Growing up in the famed Spanish soccer academy of La Maisia, in Barcelona, Oriol Rosell learned a highly technical and stylish possession-oriented brand of soccer.
It’s not that manager Peter Vermes’ club doesn’t value technical precision and possession, but there’s also a brutish element to the hyperaggressive 4-3-3 base system Sporting KC deploys.
That took some getting used to for Rosell, who joined the club roughly one year ago and has emerged as an indispensable fixture in the defensive midfield role.
“At Barca B and Barca Academy, you have more of the ball,” Rosell said. “You almost don’t have contact there, because you pass the ball and have a lot more time. … I wasn’t used to these things, because we had a lot more possessions. But I like how we play here, because I can improve on these things. It’s a different way to play.”
Rosell, who goes by “Uri,” signed with Sporting KC on Aug. 2 last year. He played in only five games, including one start, in his first three months in Major League Soccer.
But those were three important months.
“He had a chance to see the game in MLS, watch the different teams play and get a feel for it as opposed to being thrown to the lions right away,” Vermes said.
Rosell also got the chance to learn the defensive midfield position from fellow La Liga veteran Julio Cesar.
“I spent time with him for five months,” Rosell said. “He was a different player than me — taller and more physical. He liked to go do tackles, but I learned a lot of things from him.”
That experience helped ease Rosell’s transition into the starting lineup after Cesar and his $252,000 salary were shed in the offseason.
Rosell was never going to anchor himself in front of centerbacks Matt Besler and Aurelien Collin, as Cesar did so often last season. He also was going to be as physical of a presence breaking up opposing teams’ runs with clinical slide tackles.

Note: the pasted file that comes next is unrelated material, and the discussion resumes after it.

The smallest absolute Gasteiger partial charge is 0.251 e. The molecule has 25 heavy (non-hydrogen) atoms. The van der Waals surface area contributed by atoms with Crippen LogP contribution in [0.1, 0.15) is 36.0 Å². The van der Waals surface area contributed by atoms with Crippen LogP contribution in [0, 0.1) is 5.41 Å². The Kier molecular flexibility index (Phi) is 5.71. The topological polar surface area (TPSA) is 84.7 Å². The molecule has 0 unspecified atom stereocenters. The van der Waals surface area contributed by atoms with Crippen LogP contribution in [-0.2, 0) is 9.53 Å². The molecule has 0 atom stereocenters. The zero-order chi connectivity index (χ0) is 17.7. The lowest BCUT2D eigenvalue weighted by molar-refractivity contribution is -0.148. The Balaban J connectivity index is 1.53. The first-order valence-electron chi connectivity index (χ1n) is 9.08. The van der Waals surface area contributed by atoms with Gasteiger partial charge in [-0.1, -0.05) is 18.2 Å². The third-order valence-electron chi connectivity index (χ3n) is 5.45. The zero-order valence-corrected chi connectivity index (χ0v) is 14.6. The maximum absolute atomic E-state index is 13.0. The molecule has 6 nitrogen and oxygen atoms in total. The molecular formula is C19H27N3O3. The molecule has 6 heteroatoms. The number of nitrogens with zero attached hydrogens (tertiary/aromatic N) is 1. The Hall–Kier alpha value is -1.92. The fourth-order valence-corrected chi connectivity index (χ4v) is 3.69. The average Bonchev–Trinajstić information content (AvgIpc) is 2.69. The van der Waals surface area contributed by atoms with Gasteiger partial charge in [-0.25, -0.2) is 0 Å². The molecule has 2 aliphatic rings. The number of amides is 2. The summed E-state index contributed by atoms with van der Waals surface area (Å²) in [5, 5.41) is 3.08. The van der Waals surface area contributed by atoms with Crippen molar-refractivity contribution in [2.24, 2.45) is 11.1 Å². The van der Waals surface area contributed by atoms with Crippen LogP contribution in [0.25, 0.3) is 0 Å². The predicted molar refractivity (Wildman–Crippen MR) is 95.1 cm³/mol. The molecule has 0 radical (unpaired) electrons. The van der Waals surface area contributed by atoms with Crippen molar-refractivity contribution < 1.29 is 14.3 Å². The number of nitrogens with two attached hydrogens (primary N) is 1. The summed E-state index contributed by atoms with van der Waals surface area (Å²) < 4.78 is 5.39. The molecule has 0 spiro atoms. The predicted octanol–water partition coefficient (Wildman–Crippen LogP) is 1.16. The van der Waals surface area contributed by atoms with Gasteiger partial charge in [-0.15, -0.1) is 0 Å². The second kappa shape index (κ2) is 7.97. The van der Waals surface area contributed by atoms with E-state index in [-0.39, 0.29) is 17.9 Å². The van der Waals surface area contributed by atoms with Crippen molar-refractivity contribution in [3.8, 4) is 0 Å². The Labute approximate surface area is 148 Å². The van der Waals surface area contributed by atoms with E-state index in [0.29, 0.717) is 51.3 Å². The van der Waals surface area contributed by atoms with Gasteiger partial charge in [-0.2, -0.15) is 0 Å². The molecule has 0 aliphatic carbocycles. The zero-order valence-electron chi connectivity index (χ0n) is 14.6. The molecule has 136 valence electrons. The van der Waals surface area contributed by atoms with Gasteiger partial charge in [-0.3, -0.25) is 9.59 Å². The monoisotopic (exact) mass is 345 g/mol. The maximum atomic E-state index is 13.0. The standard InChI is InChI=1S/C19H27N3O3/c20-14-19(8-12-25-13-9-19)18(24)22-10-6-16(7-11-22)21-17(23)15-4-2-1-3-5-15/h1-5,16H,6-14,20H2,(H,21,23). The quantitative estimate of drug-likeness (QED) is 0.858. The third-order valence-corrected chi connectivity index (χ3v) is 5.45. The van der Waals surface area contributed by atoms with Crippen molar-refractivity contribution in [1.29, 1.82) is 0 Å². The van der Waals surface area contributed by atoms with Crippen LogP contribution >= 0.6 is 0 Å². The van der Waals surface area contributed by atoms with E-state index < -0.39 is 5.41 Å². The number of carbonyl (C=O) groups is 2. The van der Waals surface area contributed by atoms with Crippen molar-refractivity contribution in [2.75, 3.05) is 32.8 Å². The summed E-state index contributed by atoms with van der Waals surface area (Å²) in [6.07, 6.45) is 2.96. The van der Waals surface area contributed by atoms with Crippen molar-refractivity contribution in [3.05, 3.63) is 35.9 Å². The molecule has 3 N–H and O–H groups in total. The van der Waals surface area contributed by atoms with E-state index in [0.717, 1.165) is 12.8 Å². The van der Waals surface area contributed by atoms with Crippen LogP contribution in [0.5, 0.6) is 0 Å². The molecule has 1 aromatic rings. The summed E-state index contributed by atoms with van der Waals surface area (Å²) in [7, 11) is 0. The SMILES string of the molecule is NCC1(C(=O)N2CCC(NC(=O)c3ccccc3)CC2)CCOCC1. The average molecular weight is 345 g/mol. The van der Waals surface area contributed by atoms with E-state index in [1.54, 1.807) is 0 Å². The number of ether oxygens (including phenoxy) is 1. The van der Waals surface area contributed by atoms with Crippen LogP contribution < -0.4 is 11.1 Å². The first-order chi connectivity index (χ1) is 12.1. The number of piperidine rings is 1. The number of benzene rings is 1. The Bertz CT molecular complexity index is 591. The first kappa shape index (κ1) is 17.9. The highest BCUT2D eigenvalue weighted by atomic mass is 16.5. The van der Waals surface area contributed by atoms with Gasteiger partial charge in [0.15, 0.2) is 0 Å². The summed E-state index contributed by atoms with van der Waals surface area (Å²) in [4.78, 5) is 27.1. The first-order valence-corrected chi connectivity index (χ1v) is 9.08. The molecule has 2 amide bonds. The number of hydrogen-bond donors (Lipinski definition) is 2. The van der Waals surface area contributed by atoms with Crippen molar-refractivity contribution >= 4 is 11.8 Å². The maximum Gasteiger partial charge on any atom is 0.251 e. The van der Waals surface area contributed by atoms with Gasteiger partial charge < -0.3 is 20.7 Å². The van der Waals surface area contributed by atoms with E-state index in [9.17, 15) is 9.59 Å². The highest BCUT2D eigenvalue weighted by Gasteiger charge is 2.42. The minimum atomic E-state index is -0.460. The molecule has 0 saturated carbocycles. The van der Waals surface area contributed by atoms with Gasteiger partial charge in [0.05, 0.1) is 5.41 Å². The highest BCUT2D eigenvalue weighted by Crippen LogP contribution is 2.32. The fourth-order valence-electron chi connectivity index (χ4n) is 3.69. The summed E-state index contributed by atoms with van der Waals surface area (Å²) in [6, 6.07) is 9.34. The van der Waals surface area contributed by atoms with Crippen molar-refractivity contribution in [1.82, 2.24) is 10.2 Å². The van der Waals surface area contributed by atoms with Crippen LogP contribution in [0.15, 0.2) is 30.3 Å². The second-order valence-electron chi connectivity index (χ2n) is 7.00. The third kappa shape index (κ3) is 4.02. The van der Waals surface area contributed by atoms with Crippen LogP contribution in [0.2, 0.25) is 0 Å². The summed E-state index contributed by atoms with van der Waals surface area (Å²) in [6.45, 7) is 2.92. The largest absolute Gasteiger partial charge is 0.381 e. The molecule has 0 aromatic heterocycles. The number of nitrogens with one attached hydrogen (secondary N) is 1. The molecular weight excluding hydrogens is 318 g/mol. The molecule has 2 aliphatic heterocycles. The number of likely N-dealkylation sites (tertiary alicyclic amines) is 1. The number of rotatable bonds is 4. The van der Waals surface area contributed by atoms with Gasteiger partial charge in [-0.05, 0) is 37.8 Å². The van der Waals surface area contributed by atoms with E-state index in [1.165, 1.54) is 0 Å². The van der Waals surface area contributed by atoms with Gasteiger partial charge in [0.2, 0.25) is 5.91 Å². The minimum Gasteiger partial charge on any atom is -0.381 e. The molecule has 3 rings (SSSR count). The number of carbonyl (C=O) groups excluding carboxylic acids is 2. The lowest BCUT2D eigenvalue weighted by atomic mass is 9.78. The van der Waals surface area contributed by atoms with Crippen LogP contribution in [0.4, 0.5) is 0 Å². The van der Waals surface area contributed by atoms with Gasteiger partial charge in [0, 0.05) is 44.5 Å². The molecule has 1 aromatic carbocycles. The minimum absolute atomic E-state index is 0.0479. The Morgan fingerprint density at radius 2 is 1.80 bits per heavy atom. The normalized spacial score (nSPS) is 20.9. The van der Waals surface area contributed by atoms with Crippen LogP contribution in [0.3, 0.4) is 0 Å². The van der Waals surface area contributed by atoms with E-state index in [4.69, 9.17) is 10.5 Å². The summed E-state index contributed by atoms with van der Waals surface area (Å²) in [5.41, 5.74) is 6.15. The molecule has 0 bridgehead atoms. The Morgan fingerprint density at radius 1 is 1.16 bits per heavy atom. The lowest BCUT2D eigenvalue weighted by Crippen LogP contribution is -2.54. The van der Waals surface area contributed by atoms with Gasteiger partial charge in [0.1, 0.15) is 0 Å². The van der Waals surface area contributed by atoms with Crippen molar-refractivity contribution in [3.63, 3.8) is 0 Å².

What Rosell does bring, however, is a calmness that Sporting KC has lacked at times in the midfield the last few years. His technical ability allows the club to build its attack from the back rather than continually force the issue with Vermes’ style.
“We knew we were getting something different,” Vermes said. “I thought we would be better with the ball and coming out of the back with Uri, but he’s also done an excellent job on the defensive end — much better than I thought he would.”
Vermes expected the technical ability. He also knew Rosell had a tremendous soccer IQ, but there’s also a tenacity and willingness to adapt that has impressed Vermes.
“I think he leads the league in recovery of the balls, interceptions if you will,” Vermes said. “He’s very good at that. I didn’t realize he was as good as he is. And he’s good one-on-one as well as reading the passing lanes.”
Rosell, who turned 21 on July 7, plans to begin classes at UMKC as soon as next week, so there’s a chance — as young and talented as he is — that he’ll be around for a long time. He plans to study business.
“I’m happy to be here and be with this team and this staff,” Rosell said. “I think I’ve improved a lot of parts of my game. I came here because I saw a future. That’s why I’m here. I’m glad to be here, and I want to keep improving and keep learning.”